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In  order to better understand how the year end service charge accounts are prepared it is very useful to establish how the managing agent controls the service charge payments. Ours holds one physical bank account and their system allows them to allocate funds for the separate services carried out by what is called ‘notional accounts’. Typically each development scheme has 4 notional accounts which in turn become trial balances in their own right, enabling the preparation of the year end service charge accounts.

  1. Service Charge: This is where all income and expenditure for the service charge is recorded;
  2. Ground Rent: For managed schemes for which they also prepare the statutory accounts for the freeholder, the notional account becomes used to record the movement for these accounts, i.e. ground rent income which belongs to the freeholder.
  3. Reserve Fund: For our scheme this was established to link tenant debt that was came across from the previous agent because they used to demand service charges and ground rent individually. The current system combines the contributions to these two funds to one figure. Receipts for these fall into notional account 1. The figures in this account are combined with that of notional account 1 when the service charge accounts are prepared.
  4. Directly Recovered Costs: The movement through this notional account is for referral fees collected from tenants when they are referred to our company solicitor for arrears recovery. These are distinct from both the service charge and freehold monies.

All transactions on the system are reconciled to the physical bank account on a daily basis by the accounts receivable team.


All service charge transactions are held in the nominal ledger (also referred to as the general ledger). This ledger contains accounts of each asset and liability and supports the trial balance, which is in turn based on double entry book keeping. This means that every accounting transaction has 2 parts or ‘sides’.

The trial balance usually consists of 4 columns showing a list of all the balances contained against each nominal code. The nominal code allows all transactions (sale or purchase) to be traced and all codes are either held in the Chart of Accounts, (which provides structure to the general ledger) or in the general ledger account number which is automatically assigned by the accounting software and split into three columns:

  1. The account name;
  2. The type of the account i.e. asset, liability equity, income, cost of goods sold, or expense;
  3. A description of the type of transaction which should be recorded in the account, i.e. a debit entry or a credit entry.

In addition to holding Nominal Codes, the Chart of Accounts may also hold:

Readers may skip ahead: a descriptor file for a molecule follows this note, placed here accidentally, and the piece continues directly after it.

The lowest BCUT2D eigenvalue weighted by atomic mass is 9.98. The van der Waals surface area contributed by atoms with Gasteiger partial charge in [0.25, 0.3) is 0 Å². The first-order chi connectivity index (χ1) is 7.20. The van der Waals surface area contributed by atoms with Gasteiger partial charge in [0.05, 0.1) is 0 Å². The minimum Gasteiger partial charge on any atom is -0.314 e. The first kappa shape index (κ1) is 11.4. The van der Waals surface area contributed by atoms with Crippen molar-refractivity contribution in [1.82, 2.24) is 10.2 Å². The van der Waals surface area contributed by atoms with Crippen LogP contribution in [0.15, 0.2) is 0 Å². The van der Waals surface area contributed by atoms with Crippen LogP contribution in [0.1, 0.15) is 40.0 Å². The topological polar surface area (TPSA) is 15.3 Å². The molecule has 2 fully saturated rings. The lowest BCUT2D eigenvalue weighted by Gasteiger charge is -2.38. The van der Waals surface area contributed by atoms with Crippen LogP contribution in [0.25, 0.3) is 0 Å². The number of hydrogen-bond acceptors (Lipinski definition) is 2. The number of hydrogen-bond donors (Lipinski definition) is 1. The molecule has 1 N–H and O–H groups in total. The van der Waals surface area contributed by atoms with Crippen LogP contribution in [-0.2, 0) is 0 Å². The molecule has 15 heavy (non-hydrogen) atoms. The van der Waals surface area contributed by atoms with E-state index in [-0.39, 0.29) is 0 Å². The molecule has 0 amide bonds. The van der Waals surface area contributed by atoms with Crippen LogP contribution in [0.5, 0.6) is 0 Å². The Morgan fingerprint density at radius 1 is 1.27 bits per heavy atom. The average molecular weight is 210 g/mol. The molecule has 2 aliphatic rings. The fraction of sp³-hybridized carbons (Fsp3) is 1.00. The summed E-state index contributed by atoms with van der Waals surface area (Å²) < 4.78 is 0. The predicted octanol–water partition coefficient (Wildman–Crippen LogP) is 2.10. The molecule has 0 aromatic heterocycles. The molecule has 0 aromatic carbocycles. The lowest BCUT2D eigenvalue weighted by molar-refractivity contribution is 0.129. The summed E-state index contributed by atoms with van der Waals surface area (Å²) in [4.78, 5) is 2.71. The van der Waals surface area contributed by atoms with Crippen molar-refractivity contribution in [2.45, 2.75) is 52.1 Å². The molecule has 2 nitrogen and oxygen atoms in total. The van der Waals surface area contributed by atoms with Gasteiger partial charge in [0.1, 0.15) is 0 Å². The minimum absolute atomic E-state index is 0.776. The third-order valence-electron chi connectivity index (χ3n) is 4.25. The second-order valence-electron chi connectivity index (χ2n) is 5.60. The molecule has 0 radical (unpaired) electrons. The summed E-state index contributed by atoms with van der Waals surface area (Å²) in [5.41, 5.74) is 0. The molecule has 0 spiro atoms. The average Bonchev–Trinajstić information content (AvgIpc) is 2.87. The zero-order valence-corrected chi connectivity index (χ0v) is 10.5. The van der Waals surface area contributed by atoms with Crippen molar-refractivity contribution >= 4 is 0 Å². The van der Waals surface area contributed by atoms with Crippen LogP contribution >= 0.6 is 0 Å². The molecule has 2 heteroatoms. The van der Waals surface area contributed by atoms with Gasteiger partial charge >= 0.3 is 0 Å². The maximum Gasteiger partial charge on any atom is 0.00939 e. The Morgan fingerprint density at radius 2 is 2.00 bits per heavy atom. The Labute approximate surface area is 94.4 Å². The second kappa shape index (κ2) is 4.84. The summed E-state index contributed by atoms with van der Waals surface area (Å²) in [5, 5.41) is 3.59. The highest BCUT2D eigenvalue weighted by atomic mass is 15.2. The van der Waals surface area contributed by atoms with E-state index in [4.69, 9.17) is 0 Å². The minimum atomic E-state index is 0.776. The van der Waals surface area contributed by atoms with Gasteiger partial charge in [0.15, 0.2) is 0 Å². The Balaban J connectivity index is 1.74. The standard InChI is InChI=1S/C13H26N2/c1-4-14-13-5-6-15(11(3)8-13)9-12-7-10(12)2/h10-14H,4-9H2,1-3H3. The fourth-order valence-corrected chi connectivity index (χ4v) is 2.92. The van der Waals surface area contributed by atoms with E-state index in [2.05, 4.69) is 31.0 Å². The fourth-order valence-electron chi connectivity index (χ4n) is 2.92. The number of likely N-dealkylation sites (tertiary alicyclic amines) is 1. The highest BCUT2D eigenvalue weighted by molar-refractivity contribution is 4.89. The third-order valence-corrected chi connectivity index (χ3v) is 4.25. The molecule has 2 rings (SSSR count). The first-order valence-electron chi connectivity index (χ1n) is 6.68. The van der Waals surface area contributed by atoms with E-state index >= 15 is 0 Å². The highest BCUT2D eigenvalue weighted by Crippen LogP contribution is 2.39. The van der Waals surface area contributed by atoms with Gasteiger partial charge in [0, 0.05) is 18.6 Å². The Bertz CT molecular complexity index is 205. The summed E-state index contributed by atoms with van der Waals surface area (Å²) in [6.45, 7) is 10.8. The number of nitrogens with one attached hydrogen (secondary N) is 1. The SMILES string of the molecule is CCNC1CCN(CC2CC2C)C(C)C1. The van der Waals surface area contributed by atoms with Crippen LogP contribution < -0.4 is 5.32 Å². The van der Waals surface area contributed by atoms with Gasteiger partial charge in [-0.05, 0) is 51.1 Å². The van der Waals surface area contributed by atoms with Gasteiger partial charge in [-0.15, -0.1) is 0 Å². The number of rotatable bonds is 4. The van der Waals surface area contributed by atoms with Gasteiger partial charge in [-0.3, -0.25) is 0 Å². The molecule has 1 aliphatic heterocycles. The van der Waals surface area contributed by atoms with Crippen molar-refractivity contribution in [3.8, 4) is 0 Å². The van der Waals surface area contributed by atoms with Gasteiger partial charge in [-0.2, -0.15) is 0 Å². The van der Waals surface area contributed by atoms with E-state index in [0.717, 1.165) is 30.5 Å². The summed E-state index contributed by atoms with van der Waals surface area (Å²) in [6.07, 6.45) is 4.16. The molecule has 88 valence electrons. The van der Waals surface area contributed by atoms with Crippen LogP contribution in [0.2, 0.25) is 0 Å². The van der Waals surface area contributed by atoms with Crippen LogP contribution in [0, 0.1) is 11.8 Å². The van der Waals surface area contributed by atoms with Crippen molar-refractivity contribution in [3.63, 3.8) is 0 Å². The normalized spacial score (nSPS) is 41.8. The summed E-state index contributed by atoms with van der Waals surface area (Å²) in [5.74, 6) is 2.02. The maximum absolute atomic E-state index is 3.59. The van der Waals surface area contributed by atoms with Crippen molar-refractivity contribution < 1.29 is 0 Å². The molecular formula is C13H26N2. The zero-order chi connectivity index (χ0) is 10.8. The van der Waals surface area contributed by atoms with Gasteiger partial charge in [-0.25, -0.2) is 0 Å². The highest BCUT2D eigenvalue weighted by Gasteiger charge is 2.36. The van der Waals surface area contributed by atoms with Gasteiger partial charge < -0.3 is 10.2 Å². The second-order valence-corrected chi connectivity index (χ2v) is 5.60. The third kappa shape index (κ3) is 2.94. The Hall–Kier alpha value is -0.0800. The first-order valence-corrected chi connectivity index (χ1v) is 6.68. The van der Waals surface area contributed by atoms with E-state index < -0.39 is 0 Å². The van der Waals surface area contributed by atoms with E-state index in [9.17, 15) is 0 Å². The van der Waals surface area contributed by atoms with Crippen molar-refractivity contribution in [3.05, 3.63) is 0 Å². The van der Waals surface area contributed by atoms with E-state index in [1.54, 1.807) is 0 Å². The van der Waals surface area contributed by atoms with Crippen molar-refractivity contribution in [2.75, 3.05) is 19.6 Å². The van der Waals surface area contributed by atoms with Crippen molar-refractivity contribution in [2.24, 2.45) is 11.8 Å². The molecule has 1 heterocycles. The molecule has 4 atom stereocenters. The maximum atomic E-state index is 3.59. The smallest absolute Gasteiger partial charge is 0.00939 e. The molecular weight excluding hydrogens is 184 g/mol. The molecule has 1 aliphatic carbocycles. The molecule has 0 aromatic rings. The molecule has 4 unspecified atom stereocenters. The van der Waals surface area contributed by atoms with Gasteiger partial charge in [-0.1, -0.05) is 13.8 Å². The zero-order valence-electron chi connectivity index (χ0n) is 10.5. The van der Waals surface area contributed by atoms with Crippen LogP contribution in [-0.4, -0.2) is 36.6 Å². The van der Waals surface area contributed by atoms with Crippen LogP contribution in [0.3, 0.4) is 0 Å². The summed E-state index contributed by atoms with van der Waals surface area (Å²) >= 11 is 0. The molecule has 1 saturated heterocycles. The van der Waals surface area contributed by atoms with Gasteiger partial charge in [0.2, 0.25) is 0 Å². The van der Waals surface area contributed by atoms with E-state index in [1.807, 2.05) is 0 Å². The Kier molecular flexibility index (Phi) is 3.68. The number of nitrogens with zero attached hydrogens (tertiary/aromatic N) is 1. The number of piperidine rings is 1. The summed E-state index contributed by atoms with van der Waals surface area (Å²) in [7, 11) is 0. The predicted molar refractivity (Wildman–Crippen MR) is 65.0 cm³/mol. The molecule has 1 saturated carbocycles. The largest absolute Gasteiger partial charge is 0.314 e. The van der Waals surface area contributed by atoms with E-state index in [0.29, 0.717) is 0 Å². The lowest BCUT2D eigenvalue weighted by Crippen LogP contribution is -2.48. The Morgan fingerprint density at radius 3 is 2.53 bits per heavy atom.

1. Expenses codes;
  2. Cost centre code;
  3. Project codes.

The most common number system is:

  1. 1,000 – 1,999: Asset accounts: These are Cash, Accounts Receivable (the most liquid assets behind cash) Supplies, Inventory,and Land (or any other asset that can be sold to be converted into cash to pay off current liabilities);
  2. 2,000 – 2,999: Liability accounts: The Liabilities section is found in the Balance Sheet, opposite the Asset section and listed in order of payment terms, from shortest to longest. Liabilities are an integral part of the Fundamental Accounting Equation on which all accounting/bookkeeping is based on: Assets = Liabilities + Owner’s Equity;
  3. 3,000 – 3,999: Equity accounts: These represents the leftover interest in the assets of an entity after all liabilities are covered, spread over the individual stockholders. When the owners of a business are stockholders, this is referred to as stockholders’ equity. It appears in the Balance Sheet, usually below the assets and liabilities sections;
  4. 4,000 – 4,999: Revenue accounts (Sales and Cost of Goods Sold): Revenues are made largely with the sale of goods and services and can be found at the top of the Profit and Loss Statement, above the section of Expenses. The reason the Profit and Loss Statement is constructed in such a way is to calculate Net Income, which is equal to Revenues – Expenses;
  5. 5,000 – 6,999: Expense accounts: Technically an expense is where an asset is used up or a liability is incurred. With regards to the accounting equation, expenses effectively reduce owner’s equity. Some expenses that are common to almost all businesses, are rent, wages and interest expenses.

Running The Trial Balance

When the trial balance is run, for every transaction the value of the debit balance column and the credit balance column must have the same totals to agree i.e. one negative and one positive – giving a net balance of zero.

The extended accounting equation must balance: ‘A (Assets) + E (Expenses) = L (Liabilities) + OE (Owners Equity) + R (Revenues)’.

Therefore, ‘Debit Accounts (A + E) = Credit Accounts (L + R + OE)’.

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